Sunshine Review has been following the difficulties in tracking taxpayer-funded lobbying associations. Tracking taxpayer-funded lobbying can be difficult because of the broad nature of lobbying. But it is the fact that these organizations have a complete lack of accountability to taxpayers which is a more insurmountable obstacle. The public has, as of yet, lacked the ability to demand transparency from them.
That may soon change. According to a New Hampshire court, when a nonprofit is largely paid for with government dollars, the nonprofit is subject to public agency disclosure requirements.
The New Hampshire firefighters union, concerned about potential corruption in a taxpayer-funded lobbying association, went to court asking for a list of the Local Government Center of New Hampshire salaries. The LGC is the home of the state’s association of municipalities, what Sunshine Review considers a taxpayer-funded lobbying association.
The association argued its salaries are not subject to public interest disclosure because it is a nonprofit.
In the end, however, the state supreme court ruled against the LGC, concluding the wages of the organization’s staff are paid for mostly by tax dollars and the work of the organization are programs for the benefit ultimately of taxpayers. Therefore, disclosure laws apply.
Transparency advocates should rejoice! It is, of course, perfectly reasonable that a nonprofit should try and keep the confidential information of its donors private. However, as far as keeping how taxpayer dollars are spent from the taxpayers, that is unacceptable. And New Hampshire citizens will now be able to do something about that.
Similarly, New Hampshire state legislator, Democratic State Representative Dick Watrous, had introduced a bill to compel the state’s nonprofits to affirmative disclosure. This would mean that taxpayer-funded lobbying associations would be included in state freedom of information act laws. The Watrous bill would have classified nonprofits as public agencies if they exceeded $100,000 in annual revenue and got half of their funding from state or local government. But the bill failed last week, with the New Hampshire House voting 214 to 80 to kill bill.
Nonprofits in New Hampshire were naturally united in opposition to the Watrous bill, declaring that the bill would have been a “huge burden” on nonprofits. Additionally, the associations stated:
*Nonprofits are “all about transparency,” making the bill unnecessary
*The disclosure requirements, including financial disclosure, would make people less willing to serve on nonprofit boards if they knew they could come under increased public scrutiny.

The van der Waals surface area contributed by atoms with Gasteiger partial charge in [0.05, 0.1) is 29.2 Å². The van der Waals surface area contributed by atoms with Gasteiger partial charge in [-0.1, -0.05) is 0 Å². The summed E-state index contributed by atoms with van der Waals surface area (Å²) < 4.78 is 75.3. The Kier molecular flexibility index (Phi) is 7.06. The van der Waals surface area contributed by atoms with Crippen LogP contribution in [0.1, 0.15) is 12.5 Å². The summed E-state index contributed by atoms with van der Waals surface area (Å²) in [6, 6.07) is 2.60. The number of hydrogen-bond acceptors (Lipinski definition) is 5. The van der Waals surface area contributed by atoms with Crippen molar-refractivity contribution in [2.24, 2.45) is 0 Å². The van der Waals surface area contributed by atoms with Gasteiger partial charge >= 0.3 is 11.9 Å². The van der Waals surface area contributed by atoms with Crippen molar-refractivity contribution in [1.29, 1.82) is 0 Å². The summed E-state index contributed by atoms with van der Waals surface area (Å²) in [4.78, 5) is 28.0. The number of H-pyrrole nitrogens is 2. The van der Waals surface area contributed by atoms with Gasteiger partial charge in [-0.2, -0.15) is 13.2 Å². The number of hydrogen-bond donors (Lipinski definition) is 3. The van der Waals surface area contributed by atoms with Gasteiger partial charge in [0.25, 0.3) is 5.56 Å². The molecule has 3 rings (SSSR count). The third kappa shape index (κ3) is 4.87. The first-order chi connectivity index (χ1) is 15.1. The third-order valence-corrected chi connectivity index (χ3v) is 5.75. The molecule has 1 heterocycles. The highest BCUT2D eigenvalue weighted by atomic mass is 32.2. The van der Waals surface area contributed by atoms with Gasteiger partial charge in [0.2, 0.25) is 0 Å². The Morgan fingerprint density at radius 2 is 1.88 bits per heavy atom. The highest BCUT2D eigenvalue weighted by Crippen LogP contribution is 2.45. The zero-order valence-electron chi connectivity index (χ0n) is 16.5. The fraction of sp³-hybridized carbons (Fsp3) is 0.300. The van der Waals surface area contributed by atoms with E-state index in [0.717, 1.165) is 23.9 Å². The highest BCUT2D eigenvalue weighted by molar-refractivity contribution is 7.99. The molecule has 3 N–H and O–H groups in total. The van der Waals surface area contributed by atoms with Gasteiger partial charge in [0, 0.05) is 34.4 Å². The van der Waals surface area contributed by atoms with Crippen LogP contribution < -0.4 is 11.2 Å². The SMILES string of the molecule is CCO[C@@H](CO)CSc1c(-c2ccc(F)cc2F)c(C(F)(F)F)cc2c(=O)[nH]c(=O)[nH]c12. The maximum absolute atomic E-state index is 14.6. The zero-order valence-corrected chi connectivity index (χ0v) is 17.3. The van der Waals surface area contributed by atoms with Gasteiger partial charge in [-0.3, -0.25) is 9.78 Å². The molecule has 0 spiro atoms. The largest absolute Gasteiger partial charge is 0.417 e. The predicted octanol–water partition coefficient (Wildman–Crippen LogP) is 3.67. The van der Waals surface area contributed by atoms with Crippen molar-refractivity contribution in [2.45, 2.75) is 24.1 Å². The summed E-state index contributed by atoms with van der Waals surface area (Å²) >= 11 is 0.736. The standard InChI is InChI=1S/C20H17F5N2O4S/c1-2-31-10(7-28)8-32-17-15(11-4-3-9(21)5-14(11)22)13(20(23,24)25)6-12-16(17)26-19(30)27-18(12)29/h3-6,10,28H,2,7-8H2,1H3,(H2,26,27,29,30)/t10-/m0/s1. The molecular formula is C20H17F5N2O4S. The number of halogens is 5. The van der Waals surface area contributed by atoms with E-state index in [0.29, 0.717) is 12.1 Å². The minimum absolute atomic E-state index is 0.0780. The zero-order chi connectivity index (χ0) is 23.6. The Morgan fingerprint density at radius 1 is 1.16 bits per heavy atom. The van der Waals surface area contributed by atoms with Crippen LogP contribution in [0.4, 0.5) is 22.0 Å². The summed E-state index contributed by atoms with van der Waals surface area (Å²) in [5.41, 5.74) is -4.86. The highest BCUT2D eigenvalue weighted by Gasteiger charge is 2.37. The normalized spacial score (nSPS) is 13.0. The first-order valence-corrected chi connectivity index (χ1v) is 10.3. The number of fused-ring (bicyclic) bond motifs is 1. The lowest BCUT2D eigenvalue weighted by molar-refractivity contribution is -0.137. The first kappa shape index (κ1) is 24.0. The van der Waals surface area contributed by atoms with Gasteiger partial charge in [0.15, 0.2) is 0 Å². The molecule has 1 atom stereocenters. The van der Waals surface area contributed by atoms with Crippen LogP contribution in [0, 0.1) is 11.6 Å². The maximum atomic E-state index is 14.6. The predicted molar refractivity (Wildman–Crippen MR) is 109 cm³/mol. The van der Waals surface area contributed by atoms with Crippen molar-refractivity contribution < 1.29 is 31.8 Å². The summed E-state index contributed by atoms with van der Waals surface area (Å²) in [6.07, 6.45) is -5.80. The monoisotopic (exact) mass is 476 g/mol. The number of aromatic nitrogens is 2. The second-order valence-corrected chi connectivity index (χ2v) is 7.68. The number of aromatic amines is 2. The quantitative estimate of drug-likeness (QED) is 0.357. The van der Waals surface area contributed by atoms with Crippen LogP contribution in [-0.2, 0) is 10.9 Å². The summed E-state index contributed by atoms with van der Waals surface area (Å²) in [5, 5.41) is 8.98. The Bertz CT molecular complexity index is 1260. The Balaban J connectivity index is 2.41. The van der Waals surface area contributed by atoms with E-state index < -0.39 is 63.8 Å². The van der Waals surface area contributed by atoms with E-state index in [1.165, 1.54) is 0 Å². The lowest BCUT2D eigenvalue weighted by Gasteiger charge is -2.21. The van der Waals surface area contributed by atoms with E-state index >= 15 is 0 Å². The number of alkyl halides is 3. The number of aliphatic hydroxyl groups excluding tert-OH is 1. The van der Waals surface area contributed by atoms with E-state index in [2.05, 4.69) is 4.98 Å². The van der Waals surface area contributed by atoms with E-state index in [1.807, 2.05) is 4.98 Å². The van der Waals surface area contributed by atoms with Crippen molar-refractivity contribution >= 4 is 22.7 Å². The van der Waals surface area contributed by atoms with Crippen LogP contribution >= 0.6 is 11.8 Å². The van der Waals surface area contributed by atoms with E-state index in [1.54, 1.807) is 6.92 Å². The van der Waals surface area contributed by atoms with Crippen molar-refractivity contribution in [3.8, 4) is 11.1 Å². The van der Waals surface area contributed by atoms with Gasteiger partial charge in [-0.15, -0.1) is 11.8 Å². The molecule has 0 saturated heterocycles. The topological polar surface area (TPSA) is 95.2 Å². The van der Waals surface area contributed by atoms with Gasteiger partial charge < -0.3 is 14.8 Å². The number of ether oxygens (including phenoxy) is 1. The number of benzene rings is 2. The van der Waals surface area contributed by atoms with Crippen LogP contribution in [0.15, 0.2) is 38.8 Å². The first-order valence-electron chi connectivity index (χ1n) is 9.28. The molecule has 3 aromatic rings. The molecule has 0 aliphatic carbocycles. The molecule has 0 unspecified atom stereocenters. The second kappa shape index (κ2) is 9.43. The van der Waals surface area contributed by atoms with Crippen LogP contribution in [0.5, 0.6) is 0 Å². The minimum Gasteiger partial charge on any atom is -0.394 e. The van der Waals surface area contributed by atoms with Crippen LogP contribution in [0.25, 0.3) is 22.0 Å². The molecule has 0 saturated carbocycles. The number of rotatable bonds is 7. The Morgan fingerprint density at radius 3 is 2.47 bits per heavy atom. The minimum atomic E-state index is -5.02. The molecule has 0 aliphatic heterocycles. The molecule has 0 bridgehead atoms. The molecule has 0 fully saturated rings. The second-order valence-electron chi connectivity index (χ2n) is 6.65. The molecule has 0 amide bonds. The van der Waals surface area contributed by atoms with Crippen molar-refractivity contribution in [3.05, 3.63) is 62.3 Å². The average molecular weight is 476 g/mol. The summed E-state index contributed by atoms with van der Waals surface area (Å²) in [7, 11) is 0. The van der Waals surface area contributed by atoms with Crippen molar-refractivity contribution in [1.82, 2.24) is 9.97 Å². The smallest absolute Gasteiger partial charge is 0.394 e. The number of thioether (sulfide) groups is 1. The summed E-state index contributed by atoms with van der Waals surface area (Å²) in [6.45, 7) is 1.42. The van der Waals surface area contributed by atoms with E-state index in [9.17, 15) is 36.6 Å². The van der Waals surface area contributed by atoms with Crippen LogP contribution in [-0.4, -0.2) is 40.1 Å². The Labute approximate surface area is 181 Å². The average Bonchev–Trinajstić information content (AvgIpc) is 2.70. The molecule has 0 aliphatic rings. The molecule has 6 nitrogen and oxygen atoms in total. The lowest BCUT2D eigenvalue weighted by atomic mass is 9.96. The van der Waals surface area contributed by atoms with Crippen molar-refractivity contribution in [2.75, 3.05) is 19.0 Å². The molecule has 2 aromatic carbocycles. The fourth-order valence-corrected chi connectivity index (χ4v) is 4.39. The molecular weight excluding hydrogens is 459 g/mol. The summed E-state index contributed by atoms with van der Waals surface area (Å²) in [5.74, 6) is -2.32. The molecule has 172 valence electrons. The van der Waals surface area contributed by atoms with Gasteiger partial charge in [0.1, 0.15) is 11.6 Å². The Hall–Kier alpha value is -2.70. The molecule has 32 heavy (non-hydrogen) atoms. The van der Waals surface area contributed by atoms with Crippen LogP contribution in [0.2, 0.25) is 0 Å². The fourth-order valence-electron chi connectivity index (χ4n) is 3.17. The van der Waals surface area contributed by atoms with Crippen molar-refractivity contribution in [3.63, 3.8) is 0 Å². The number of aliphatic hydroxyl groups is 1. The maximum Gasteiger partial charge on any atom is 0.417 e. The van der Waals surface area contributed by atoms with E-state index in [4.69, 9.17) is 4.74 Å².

The Nonprofit Quarterly, the source of this news, states:
“All about transparency” counter-arguments don’t ring true about a sector that is as diverse as ours, particularly when some nonprofits are created or function to camouflage government activity.
By doing so, the journal brings back the focus on what we ought to be talking about: Right to know. All too often, government entities and, in this case, taxpayer-funded lobbying associations, use the inconvenience of delivering information as an argument against being held accountable. Hiding behind their 501(c) status, the associations feel as though their benign existence justifies their laziness in transparency.
However, it is clear that the activities of such organizations are largely funded by taxpayer dollars. Therefore, taxpayers have a right to know where this money is going. Perhaps these funds are being used in completely legitimate ways. But without having information that lets taxpayers know exactly what is going on with their money, there is no way of knowing.
The following questions have yet to be resolved, as listed in the Nonprofit Quarterly:
*When is a nonprofit organization sort of like a public agency for the purpose of levels of transparency and disclosure beyond what all nonprofits provide to the IRS in their Form 990s?
*At what point does the proportion of a nonprofit’s budget that comes from governmental funds make the nonprofit subject to public sector right-to-know laws?
*What kind of activities might a nonprofit do that would be considered “the public’s business?”
We hope to find out the answers to these questions, and if other state courts repeat the decision made in New Hampshire, we as citizens may have the tools to do this without obstacles.